New York officials, concerned that President Bush had been slow to make good on his pledge to provide $20 billion in post-Sept. 11 federal aid to the city, have some encouraging news. On March 7, Bush said he would ask Congress for an additional $5.5 billion for New York. Two days later, he signed an economic stimulus bill that contains $5 billion in tax breaks over the next decade. Including $10.7 billion already approved by Washington, the new pledges would bring New York's total assistance to $21.2 billion.

"It is essential that New York City come back and come back strong, for the good of the entire nation," Bush said. The announcements, coinciding with the March 11 six-month anniversary of the attacks, brought some relief to New York officials under pressure to move forward on redevelopment of lower Manhattan. At a joint press briefing, New York City Mayor Michael Bloomberg (R) and New York Gov. George Pataki (R) noted the fast pace of Ground Zero cleanup, with 83% of debris removed and costs "dramatically less" than the original $1.2 billion estimate. "The exciting thing about this proposal is that it...does not simply replace what was destroyed, much of which was obsolete," said Sen. Charles E. Schumer (D-N.Y.).

NEW LOOK Boost from Washington will cover $3 billion in lower manhattan work. (Photo by Tom Sawyer for ENR)

The $5.5 billion, to be included in a broader supplemental appropriations request expected from Bush soon, includes $1.8 billion for an intermodal transit station to link the PATH system with 13 subway lines in lower Manhattan. The $3-billion project is expected to include a $400-million replacement of the 100-year-old South Ferry station on the damaged 1 and 9 subway line. "No new subway has been built in lower Manhattan since the 1930s," said Bloomberg.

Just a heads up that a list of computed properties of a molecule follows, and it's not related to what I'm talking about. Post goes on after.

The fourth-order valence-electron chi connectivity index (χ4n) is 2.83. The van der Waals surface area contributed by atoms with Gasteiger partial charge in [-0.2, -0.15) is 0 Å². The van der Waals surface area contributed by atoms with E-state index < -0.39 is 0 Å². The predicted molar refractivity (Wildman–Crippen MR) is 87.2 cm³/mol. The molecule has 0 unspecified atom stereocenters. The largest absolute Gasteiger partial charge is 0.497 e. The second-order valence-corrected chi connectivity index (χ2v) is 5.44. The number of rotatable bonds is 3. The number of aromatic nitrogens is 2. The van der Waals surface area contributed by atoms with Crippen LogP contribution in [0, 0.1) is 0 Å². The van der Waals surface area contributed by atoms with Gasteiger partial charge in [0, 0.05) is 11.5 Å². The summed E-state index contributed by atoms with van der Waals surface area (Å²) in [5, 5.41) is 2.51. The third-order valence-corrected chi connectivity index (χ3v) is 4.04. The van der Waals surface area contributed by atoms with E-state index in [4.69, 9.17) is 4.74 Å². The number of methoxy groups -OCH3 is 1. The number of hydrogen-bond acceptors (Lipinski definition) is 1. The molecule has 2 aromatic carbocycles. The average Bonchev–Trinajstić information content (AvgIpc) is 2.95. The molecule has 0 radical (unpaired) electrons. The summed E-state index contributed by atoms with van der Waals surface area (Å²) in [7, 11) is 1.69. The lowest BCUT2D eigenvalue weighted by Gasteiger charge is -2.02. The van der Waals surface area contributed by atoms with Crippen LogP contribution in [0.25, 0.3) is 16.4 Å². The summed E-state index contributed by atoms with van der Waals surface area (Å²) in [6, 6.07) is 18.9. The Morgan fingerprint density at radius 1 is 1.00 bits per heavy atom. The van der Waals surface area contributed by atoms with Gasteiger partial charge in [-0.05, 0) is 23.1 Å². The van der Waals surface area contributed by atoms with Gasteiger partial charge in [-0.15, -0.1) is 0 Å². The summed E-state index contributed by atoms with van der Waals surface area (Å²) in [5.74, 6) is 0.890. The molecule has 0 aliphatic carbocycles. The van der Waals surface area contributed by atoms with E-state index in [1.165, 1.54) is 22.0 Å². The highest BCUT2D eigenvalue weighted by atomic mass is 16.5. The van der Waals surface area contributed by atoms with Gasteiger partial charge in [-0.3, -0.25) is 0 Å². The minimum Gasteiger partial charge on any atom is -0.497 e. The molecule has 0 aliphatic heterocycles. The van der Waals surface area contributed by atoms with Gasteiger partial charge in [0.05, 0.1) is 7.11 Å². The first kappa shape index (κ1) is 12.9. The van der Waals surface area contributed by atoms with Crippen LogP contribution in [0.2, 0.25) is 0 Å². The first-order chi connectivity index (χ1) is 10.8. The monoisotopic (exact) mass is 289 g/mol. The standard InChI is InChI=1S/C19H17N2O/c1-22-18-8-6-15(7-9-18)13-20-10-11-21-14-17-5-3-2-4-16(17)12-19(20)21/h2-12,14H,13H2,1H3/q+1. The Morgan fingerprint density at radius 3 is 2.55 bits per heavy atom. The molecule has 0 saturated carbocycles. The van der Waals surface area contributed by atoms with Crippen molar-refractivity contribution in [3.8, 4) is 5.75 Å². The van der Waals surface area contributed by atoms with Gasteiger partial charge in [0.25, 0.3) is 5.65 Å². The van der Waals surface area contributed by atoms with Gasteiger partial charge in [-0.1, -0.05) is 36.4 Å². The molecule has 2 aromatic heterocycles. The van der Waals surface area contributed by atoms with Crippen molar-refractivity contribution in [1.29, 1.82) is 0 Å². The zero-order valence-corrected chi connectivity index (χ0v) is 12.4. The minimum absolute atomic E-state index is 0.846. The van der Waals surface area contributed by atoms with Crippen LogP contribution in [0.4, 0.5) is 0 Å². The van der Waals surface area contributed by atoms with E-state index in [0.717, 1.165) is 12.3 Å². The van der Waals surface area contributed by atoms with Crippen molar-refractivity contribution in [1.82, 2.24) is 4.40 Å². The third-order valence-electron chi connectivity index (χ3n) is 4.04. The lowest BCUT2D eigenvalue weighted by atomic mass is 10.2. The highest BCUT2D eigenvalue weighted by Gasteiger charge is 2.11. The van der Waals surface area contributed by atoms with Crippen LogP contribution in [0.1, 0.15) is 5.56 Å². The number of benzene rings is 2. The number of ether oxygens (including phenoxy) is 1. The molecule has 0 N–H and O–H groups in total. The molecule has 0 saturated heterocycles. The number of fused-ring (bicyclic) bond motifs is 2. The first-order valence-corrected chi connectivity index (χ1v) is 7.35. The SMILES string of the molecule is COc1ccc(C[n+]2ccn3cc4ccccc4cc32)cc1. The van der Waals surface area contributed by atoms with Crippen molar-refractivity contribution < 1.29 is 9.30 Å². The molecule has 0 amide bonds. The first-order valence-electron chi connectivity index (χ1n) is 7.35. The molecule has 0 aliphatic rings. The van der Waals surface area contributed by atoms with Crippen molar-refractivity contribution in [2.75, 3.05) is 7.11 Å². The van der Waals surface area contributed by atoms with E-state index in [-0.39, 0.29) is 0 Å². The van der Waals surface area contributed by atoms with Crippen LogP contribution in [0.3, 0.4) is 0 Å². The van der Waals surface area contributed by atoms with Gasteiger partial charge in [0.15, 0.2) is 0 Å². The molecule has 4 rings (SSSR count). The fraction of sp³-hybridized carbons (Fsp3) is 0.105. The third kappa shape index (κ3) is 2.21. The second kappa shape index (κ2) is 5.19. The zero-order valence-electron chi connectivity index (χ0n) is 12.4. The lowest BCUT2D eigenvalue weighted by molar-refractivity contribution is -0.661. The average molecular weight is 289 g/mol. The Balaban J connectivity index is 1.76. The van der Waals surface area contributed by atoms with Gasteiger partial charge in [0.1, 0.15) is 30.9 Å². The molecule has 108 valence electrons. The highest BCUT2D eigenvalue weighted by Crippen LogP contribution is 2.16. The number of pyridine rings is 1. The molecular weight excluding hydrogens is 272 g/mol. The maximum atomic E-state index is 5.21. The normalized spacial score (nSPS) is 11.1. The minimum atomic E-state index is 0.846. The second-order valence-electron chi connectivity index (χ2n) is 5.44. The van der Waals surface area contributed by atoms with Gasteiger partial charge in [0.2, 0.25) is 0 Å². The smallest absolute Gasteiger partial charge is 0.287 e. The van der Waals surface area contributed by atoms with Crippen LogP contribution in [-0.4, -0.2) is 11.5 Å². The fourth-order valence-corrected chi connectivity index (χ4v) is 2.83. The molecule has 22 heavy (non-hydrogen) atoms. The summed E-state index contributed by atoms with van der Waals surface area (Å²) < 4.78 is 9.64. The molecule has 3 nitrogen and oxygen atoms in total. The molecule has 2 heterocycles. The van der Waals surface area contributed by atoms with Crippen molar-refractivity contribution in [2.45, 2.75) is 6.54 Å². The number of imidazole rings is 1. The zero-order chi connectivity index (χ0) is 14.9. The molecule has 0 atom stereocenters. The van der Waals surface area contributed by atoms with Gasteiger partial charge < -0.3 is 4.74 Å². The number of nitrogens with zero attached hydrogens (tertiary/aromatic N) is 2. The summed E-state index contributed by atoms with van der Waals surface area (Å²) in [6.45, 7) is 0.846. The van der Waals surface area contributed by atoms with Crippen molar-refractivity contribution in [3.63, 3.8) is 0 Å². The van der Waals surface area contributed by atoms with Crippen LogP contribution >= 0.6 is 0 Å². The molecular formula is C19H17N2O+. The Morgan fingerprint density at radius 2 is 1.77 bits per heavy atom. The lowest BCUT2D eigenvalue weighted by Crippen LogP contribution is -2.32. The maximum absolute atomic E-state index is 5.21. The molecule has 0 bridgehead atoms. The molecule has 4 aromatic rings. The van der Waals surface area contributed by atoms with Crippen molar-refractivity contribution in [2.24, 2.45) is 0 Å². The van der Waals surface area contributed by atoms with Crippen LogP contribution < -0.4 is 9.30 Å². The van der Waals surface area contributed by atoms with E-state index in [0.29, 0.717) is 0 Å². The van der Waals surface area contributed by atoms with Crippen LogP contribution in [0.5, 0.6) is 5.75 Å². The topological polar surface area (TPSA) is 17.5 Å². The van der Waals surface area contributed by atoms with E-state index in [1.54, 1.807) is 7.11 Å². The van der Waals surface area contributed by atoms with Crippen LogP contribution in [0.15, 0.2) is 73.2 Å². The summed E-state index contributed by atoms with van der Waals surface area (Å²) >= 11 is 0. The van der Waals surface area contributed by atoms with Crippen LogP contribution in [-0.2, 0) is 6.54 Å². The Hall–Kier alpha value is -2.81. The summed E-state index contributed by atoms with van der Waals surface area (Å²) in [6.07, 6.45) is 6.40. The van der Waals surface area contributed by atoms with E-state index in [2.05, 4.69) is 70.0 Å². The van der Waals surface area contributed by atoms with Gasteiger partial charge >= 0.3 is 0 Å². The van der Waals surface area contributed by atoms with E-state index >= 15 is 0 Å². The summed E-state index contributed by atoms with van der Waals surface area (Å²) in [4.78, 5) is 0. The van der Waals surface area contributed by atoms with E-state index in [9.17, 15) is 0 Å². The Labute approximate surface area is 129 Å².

Also included is $2.75 billion in Federal Emergency Management Agency money to reimburse the city and state for overtime pay, environmental cleanup, and other expenses; $167 million to repair roads in the WTC area; and $750 million in Community Development Block Grants to the Lower Manhattan Development Corp. to reconstruct telecommunications and energy infrastructure owned by such companies as Verizon and Consolidated Edison Co. of New York. "We must focus on redundancies, not just restoration," said Pataki. "There were many choke points on these lines."

The $5 billion in tax breaks include a $1-billion bonus depreciation for new residential and commercial structures in the lower Manhattan "Liberty Zone" and $2.1 billion in municipal and new tax-exempt bond assistance to build these projects.

The city's Metropolitan Transit Authority is hoping to collect $1.5 billion in insurance money—with a $15-million deductible—to help cover the cost of its 1 and 9 line reconstruction work. MTA Chief Engineer Mysore Nagaraja said the agency is working on potential early completion incentives for the joint venture rebuilding about 1,900 ft of tunnel. A.J. Pegno and Tully Construction Co. plan to complete the job, estimated to cost up to $600 million, on Sept. 30. Potential liquidated damages stand at $100,000 a day.

Since receiving the contract in February, the team has been excavating rubble from the 18-ft-high tunnel section. Work should be finished by the end of March. Extending from Rector St. to Chambers St., the rebuilt segment will be a simple box with steel frames set 5 ft apart and poured-in-place concrete. Two new tracks with one crossover will be placed in the structure, running parallel to and 15 ft away from the upper part of the WTC's site "bathtub."